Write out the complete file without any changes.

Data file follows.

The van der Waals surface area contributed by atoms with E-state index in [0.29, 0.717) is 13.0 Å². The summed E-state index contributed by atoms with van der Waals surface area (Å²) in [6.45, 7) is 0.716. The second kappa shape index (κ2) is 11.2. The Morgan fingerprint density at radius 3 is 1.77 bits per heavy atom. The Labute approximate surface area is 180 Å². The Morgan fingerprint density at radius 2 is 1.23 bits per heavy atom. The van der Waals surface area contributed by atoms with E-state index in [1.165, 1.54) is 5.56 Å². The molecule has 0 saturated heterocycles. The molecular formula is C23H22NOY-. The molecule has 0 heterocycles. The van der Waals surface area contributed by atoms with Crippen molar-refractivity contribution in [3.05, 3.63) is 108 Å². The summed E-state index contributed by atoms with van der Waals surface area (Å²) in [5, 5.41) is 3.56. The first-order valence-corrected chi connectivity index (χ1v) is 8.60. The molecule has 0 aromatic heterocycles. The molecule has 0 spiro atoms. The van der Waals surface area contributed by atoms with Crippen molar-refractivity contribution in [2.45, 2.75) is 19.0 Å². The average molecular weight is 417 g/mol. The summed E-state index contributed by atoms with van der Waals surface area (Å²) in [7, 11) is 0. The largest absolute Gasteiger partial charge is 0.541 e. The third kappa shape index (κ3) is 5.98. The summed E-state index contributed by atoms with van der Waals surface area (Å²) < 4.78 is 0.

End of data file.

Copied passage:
The van der Waals surface area contributed by atoms with E-state index in [0.29, 0.717) is 13.0 Å². The summed E-state index contributed by atoms with van der Waals surface area (Å²) in [6.45, 7) is 0.716. The second kappa shape index (κ2) is 11.2. The Morgan fingerprint density at radius 3 is 1.77 bits per heavy atom. The Labute approximate surface area is 180 Å². The Morgan fingerprint density at radius 2 is 1.23 bits per heavy atom. The van der Waals surface area contributed by atoms with E-state index in [1.165, 1.54) is 5.56 Å². The molecule has 0 saturated heterocycles. The molecular formula is C23H22NOY-. The molecule has 0 heterocycles. The van der Waals surface area contributed by atoms with Crippen molar-refractivity contribution in [3.05, 3.63) is 108 Å². The summed E-state index contributed by atoms with van der Waals surface area (Å²) in [5, 5.41) is 3.56. The first-order valence-corrected chi connectivity index (χ1v) is 8.60. The molecule has 0 aromatic heterocycles. The molecule has 0 spiro atoms. The van der Waals surface area contributed by atoms with Crippen molar-refractivity contribution in [2.45, 2.75) is 19.0 Å². The average molecular weight is 417 g/mol. The summed E-state index contributed by atoms with van der Waals surface area (Å²) in [7, 11) is 0. The largest absolute Gasteiger partial charge is 0.541 e. The third kappa shape index (κ3) is 5.98. The summed E-state index contributed by atoms with van der Waals surface area (Å²) < 4.78 is 0.